Freudenberg Sealing Technologies has designed a new generation of low-friction transmission seals that it debuted at the 15th International CTI Symposium, the meeting place for transmission experts. The Levitas seal rings can be used in all forms of automated transmissions and come with a special seal design which produces a hydrodynamic oil film between the seal ring and its dynamic counter surface. This film reduces friction to the point where using such seal rings instead of conventional seal rings in an automatic transmission can reduce the vehicle’s CO2 emissions by 0.8 grams per kilometer. This has a significant impact on CO2 emissions. If a million new vehicles used Levitas seals instead of conventional seals in automatic transmissions, the total emissions over their full life cycle would decrease by 192,000 tons.
The transmission, whether it is automatic, double-clutch or continuously variable plays a significant role in determining the efficiency of a vehicle’s powertrain. Hence, it is important to minimize frictional losses. The seals account for about 25 per cent of all the mechanical energy that is lost in automatic transmissions, as they keep the oil pressure in the transmission at the prescribed level, to make it possible to automatically shift the gears. The main idea is to keep the amount of oil that flows past the seal very low.
Speaking about the new seals, Hikaru Tadanoof who deals with Advanced Development at Freudenberg Sealing Technologies said that in the development of new seals, the most important target conflicts are low leakage and minimal friction. Till now, the solution was to use a T-shaped profile for the sealing rings as that would reduce the contact area between the rotating shaft and the stationary seal rings. In the case of the Levitas seal rings, a totally different approach has been adopted: during operation, the seal floats on a hydrodynamic oil film that it generates itself. Small pockets are incorporated across the entire circumference of the ring seal. When the shaft begins to rotate, the dynamic pressure in the pockets generate axial forces, creating the oil film.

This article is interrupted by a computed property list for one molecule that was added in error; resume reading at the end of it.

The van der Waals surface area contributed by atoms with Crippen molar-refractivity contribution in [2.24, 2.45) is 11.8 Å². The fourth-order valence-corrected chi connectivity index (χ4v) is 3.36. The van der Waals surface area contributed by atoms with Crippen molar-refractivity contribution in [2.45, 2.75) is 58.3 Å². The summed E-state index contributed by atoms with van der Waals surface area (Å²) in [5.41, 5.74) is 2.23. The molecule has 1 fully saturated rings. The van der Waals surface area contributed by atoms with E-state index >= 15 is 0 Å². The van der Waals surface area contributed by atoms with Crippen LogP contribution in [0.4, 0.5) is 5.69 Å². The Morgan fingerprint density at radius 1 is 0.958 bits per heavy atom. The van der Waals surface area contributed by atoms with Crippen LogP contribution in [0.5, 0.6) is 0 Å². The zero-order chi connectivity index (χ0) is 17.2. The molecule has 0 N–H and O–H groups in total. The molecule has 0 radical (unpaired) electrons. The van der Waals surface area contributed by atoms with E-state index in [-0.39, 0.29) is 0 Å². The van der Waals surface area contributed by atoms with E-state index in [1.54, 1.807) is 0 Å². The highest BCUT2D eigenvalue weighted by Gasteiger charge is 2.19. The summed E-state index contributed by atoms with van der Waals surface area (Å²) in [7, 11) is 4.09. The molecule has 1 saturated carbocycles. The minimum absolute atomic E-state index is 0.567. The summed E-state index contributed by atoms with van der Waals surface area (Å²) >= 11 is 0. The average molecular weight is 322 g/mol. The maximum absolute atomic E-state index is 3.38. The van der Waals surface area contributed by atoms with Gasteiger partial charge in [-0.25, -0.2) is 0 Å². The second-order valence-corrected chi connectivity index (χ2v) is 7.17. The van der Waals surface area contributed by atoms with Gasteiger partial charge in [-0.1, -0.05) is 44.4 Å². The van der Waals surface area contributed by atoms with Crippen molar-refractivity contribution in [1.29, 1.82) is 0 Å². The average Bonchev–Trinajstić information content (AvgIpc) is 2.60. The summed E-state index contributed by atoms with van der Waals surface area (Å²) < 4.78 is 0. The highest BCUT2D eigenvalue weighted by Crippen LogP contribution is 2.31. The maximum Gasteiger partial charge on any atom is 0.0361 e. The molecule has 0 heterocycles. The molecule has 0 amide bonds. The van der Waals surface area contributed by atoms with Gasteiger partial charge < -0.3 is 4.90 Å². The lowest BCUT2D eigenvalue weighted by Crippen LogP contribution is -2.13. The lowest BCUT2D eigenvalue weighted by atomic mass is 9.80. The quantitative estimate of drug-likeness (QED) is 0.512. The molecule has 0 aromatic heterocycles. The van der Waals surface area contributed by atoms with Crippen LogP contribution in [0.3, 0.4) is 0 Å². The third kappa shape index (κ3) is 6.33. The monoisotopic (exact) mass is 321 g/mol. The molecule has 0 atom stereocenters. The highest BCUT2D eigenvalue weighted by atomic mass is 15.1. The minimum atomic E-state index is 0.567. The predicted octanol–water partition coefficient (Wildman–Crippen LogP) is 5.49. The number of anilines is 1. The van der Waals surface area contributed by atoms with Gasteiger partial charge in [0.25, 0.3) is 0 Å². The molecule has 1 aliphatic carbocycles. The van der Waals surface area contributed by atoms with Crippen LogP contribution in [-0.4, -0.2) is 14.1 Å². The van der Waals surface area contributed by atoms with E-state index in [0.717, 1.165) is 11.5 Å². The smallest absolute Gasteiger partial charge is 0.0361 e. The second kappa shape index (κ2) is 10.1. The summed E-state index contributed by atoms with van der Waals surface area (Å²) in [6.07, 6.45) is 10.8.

In this case, there is no friction due to physical contact between the shaft and the seal ring and the only friction generated is due to the fluid friction. This causes torque levels to decline by up to 70 percent. The pockets are bi-directional, and hence the direction of the shaft’s rotation has no impact. This makes installation easier and more secure for the transmission manufacturer.
Freudenberg Sealing Technologies is planning to commence volume production of the Levitas transmission seals in the beginning of 2017.
Manju Mathew, an MBA in marketing, completed publisher training courses from the Oxford Brookes University and New York University. She started with marketing and PR roles before moving on to her current position as a full time writer. Currently living in Dubai, her life as an expat has sharpened her observation skills and flair for writing. She enjoys writing about luxury cars like Ferrari, Lamborghini, etc even if she can only dream of owning them.
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